Within a minute or two, some guys came running down the hill, yelling "are you O.K. ? To which I yelled back........so far, I'm still alive, but if anyone tries to light a cigarette, I probably won't be for very long ! ( At that point I was breathing more gasoline fumes than air ) when they could "size up" the way the tractor was laying, they said.......driver....DO
NOT MOVE ! Don't try to climb out ! The thing is ready to roll down the hill; finally, after maybe 10 very :"anxious" minutes, a small tow truck arrived, got a cable secured to the tractor, and I climbed out, WITHOUT a SCRATCH ! Then the real "fun" began; it turns out that there are about 100 head of cows by the river, and they have to keep them from drinking the half-gasoline water, plus get them away from the whole area, and it really took a big effort from a hell of a bunch of people. Finally, a great big wrecker came out and drug the tractor back up and onto the road; it took them about a week to get the wreckage of the tank trailer back up and hauled away.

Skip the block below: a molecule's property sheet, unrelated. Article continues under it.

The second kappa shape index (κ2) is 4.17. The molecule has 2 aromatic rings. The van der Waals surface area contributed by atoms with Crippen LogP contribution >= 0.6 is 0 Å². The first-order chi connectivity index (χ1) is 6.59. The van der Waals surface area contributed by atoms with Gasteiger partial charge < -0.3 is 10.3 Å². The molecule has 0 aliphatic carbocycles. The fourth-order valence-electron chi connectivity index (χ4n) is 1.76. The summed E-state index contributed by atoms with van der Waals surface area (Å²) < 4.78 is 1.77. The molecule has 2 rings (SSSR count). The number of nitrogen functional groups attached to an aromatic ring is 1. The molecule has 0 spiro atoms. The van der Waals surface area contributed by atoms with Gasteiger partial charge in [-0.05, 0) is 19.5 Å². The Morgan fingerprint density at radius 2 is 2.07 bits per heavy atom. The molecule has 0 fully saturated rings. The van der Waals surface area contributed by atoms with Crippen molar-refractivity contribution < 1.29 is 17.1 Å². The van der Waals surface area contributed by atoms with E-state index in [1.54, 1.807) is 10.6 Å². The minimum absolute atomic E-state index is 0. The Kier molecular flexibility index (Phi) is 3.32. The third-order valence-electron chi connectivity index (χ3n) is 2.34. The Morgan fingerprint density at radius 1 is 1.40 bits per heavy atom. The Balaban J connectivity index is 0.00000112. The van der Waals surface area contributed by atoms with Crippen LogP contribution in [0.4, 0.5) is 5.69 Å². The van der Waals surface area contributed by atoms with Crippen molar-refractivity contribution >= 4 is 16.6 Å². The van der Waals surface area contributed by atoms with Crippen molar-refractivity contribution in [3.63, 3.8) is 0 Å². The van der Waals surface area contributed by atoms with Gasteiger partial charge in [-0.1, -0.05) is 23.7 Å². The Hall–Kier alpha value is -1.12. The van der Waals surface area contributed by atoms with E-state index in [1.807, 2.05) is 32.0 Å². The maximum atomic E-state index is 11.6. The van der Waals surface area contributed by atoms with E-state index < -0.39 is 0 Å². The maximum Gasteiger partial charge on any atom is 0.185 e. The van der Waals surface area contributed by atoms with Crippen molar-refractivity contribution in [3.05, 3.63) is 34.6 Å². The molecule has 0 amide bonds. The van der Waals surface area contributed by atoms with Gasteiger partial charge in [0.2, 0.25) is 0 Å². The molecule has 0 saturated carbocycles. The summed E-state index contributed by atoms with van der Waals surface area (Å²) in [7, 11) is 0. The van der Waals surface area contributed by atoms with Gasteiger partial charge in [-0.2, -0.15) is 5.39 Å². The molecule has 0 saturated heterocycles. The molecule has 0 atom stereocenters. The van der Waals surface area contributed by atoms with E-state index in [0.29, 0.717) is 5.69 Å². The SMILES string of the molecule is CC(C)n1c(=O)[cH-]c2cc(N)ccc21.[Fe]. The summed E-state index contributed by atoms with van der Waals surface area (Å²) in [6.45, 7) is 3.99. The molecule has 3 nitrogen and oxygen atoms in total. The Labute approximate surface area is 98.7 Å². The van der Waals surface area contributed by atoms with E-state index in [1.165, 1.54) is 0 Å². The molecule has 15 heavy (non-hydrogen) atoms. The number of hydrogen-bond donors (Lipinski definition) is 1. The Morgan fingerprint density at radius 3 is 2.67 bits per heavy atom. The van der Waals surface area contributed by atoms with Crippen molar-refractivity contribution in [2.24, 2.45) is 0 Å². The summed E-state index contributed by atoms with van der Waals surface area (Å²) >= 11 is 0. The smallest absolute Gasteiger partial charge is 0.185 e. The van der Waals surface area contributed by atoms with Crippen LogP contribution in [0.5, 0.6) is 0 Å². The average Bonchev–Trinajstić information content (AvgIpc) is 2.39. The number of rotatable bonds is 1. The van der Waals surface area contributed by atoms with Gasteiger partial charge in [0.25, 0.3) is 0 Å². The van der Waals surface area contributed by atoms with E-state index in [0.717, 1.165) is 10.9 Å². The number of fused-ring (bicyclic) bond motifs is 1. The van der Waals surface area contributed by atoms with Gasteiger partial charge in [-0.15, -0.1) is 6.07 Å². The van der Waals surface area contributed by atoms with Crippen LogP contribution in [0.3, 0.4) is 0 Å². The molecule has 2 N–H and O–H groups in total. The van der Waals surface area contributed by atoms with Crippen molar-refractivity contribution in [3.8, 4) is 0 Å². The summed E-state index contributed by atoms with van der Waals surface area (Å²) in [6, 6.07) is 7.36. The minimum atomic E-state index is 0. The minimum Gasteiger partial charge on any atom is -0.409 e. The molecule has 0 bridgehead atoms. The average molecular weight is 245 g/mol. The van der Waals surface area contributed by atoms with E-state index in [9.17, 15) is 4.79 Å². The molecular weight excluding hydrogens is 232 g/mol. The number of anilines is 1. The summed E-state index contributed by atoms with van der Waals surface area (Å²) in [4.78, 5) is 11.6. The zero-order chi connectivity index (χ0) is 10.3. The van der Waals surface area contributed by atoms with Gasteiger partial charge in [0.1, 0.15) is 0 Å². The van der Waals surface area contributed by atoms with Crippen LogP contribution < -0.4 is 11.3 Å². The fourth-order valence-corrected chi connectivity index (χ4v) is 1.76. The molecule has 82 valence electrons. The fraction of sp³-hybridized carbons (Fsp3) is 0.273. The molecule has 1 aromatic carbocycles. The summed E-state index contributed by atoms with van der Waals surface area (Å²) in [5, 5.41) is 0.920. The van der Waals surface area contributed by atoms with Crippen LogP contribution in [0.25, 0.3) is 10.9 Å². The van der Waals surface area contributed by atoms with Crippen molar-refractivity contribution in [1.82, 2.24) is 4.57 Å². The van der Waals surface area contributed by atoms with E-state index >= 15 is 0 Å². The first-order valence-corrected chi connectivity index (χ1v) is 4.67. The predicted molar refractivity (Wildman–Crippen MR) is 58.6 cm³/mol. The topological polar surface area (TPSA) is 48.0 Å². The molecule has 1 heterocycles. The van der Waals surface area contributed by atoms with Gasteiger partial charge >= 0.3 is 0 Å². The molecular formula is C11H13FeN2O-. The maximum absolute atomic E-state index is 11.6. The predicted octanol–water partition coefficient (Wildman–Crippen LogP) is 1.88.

Now...........the "crazy" fifth wheel every one loves to hate............had it been a "regular" fifth wheel, the tractor would NOT have separated, and you would never have heard about this incident ; I did a lot of reading "up" about this thing afterwards, and that fifth wheel did just exactly what it's designer had intended for it to do, in the unlikely event of just such a roll-over ever occurring ! It saved my life. ( And wouldn't you know, they no longer use them ! )